3HatsComm
3HatsComm

I was actually always good at math; liking it, that's a different story. I'm looking at the formulas and LMAO. I can get w/ the 1,800 hours a year. But that 94% is on what planet and why am I on the wrong one?! I started at an agency and oh how hard it was to bill time (even in 15 minute blocks; I track the tenth of the hour). I'm not a deadbeat and I struggled, slaved, stayed late and couldn't bill 40. When I went corporate, it killed me the hours spent on work that wasn't productive, never mind all that time wasted at work that wasn't really work at all. I'm the only chef in the kitchen, so doing it all .. hell even 40% is nigh impossible. Hat tip to those of you who can, I want to be you when I grow up.

I think of things in the shower. I map out strategies in my head while reading, driving, watching TV. My brain doesn't really turn off or work so well on forced schedules. Though I do a decent job to keep track, that makes it harder - which is why I'm thankful of your reminders here. When looking at new business, having accurate data and experiences on which to base projections can only help protect you from over-extending. And I cannot AGREE any more about not promising everything for a tiny budget, about keeping it realistic -- and the need to get the client on that page. FWIW.

MikeSchaffer
MikeSchaffer

This is so, so, so important! A former agency of mine never tracked time, which meant that they had no idea if a project was profitable or not. Leadership looked more at the project fee than the scope of work, which is a quick recipe to failing. Which they did shortly after I left. (I'm not necessarily linking the two events!) If a project brings in $100,000 cash but costs $200,000 in time and materials, you lost money.

Tony Felice
Tony Felice

Author's sentence: "But if you’re going to lead an organization that sells people’s brains for a profit, you have to get good at the simple math." Fantastic statement. As the owner of an agency, managing client expectations concerning the value of PR is often a challenge. We are paid to use our wits and experience as former journalists to present news to journalist from their perspective, not "sell" our client's news. That delivers results.  It takes brain power to do that...not basic tasks for which hours can be billed.  So, we've shifted our model to bill based on stories we guarantee to land (I know, that's bold), but it get's the client thinking beyond billable hours. It's been working well for four years straight. Stories landed are on strategy too, not just news placement for the sake of news placement.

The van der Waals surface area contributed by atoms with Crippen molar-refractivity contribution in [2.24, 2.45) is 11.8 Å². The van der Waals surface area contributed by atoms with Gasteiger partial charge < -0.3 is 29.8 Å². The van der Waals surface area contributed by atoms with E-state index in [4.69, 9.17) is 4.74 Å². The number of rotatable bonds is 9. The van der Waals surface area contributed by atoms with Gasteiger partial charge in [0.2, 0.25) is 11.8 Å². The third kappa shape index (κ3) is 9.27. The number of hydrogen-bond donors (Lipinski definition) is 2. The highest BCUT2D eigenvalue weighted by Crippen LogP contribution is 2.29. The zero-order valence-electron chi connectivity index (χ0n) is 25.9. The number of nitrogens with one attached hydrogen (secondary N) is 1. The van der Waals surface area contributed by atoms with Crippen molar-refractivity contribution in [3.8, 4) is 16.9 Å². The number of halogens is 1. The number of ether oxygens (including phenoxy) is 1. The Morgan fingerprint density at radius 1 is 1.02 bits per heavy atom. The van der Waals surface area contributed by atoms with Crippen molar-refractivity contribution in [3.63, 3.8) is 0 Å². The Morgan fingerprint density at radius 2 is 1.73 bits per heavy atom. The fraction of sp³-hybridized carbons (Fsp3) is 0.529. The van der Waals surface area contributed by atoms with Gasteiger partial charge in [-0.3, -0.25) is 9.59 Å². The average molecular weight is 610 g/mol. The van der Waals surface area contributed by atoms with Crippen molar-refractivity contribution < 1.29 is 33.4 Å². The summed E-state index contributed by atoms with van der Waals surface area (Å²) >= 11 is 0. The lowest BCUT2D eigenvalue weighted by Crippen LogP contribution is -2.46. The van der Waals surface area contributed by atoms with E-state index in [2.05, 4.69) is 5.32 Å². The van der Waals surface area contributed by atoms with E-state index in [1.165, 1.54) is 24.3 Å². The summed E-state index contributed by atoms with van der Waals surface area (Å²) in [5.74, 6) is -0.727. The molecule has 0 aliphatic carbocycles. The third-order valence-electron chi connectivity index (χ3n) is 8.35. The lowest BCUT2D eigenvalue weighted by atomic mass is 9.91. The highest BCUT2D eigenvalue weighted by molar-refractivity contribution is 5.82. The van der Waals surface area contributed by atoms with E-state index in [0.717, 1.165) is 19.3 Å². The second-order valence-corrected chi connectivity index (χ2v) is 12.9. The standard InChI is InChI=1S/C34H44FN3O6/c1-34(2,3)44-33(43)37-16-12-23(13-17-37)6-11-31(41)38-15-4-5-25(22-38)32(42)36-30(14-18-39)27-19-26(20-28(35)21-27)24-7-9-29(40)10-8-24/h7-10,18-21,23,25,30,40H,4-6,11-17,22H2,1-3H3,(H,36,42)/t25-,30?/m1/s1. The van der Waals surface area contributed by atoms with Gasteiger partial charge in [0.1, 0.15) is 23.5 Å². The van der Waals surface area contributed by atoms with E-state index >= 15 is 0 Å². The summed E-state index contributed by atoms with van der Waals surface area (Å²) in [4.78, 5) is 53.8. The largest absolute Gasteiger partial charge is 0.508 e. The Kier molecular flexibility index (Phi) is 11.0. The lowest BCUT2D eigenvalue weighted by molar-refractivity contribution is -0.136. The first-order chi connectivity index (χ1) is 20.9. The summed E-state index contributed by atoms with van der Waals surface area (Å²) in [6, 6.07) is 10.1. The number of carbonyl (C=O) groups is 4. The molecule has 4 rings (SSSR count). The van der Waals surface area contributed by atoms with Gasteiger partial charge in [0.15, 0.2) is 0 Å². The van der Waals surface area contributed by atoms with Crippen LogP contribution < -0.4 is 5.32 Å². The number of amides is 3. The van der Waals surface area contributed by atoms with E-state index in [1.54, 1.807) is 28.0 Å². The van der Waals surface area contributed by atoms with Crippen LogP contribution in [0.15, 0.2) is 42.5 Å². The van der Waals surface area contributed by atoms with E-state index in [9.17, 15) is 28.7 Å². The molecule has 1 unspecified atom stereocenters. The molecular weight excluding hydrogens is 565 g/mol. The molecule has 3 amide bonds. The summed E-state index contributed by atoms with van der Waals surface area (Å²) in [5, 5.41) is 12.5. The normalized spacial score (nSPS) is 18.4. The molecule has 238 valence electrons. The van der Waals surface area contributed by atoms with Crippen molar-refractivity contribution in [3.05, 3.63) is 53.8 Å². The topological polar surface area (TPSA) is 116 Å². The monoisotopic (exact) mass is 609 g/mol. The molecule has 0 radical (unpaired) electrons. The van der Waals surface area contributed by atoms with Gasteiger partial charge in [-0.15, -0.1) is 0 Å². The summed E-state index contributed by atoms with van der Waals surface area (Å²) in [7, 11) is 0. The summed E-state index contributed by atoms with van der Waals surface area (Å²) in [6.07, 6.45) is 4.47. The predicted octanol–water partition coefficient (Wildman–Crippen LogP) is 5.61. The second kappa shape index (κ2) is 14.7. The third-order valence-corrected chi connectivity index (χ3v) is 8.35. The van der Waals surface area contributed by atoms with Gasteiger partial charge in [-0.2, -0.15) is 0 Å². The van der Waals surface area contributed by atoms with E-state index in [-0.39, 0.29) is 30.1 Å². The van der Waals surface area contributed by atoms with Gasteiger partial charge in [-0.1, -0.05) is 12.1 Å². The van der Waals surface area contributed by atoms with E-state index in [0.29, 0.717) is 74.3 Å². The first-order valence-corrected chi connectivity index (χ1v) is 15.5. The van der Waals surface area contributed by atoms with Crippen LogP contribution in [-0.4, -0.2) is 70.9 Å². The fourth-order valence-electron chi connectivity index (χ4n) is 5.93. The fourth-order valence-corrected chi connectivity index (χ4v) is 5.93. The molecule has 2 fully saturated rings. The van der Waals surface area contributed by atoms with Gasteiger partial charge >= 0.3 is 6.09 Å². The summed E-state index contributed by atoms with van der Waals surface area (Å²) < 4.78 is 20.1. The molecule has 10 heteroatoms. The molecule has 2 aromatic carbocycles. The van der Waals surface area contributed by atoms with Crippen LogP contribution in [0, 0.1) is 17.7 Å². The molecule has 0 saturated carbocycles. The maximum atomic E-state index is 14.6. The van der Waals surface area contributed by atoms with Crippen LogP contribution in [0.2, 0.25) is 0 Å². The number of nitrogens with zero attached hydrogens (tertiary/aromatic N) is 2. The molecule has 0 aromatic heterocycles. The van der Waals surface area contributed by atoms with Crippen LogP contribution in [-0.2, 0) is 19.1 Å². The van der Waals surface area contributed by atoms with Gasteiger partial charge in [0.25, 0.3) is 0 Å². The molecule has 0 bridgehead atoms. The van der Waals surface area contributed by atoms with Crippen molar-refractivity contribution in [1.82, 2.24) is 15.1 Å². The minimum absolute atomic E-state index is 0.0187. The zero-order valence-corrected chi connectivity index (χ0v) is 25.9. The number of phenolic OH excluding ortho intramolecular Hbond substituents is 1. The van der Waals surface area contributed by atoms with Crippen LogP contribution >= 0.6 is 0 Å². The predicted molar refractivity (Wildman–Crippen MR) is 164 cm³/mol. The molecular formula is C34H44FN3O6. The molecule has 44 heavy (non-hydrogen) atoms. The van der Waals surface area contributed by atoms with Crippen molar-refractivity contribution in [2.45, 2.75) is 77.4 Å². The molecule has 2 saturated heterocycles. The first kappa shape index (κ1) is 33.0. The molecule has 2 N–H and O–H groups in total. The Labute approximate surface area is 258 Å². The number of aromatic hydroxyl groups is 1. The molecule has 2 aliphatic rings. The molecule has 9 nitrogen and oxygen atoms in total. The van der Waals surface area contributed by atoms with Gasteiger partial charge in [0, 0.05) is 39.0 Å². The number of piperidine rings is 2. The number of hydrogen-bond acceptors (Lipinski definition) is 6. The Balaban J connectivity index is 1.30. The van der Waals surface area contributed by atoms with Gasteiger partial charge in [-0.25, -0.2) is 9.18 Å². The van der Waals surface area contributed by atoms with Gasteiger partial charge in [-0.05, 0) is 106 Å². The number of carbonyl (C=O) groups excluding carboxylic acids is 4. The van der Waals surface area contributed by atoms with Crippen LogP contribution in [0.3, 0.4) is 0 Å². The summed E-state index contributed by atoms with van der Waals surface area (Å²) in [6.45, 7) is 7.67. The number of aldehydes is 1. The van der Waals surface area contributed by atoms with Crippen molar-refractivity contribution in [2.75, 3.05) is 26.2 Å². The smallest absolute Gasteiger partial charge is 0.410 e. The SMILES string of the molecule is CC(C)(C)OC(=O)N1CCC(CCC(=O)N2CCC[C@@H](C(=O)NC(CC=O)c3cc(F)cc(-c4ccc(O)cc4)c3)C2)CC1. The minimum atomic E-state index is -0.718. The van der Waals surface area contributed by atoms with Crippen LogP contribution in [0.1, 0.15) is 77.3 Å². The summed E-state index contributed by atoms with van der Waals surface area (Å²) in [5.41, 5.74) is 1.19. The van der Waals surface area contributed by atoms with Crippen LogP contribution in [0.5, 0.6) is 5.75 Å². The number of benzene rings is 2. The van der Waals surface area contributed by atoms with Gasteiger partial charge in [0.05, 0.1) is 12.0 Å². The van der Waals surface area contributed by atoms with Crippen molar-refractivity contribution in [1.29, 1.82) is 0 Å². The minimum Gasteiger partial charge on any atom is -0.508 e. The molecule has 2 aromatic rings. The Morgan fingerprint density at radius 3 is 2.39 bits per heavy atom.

Randy Milanovic
Randy Milanovic

Agreed. There's a fine line between billing for hours and billing for value. The better you get, the higher the value, but of course, the less time needed to accomplish it. If you were to bill hourly only, your rate would need to climb (counter productive to getting/keeping clients). On a side note, our online marketing firm, Kayak Online Marketing, discovered HARVEST time tracking (includes value, hourly, estimating, quoting, billing and collection). One of the smartest Apps out there and syncs between all our platforms, from iPhone to desktop for all our team members.

sherrilynne
sherrilynne

Of course this makes perfect sense. However, I've worked in five different agencies during my carreer and getting people to use thier time tracker is always a challenge. #lapluscachange

Emily Gest
Emily Gest

I'm fine with math, it's the time tracking that is a thorn in my side. Haven't found an easy method/approach yet. Fodder for another column, perhaps?

RobBiesenbach
RobBiesenbach

So, SO important! And this is one of my biggest peeves about the client side of things. When you're in an agency you pretty much know how much time should be spent on a given task because you know what it's going to cost the client. So spending, say, 20 or 30 hours drafting and revising a press release? No client's going to pay for that. But then you go over to the client and see them spending hours, days in meetings hashing and rehashing things and you think, "These people have no sense of the value of time."

Tracking your time is a really important way to figure out just how much time you're wasting!

lauraclick
lauraclick

One word - HARVEST. It's a brilliate app for tracking time and invoicing. It also has a handy dandy desktop timer, so you can easily start and stop it as you're working on something. LOVE IT. It also breaks down the percentages for you so you can easily see where you're spending your time. It's WAY better than that darn Access database I had to use at the agency years ago. 

KensViews
KensViews

Gini, I'm honored that you felt my presentation was worth a post! Please note: The StevensGouldPincus numbers cited were averages for firms billing $4MM and under. They're averages, but definitely not best practices. Firms MUST do better than that if they want to generate profits of 20% or more. And the $150/average AE billing rate I used in the presentation is on the low side. I just used it for illustration purposes. Thanks again!

DebbieAndrews
DebbieAndrews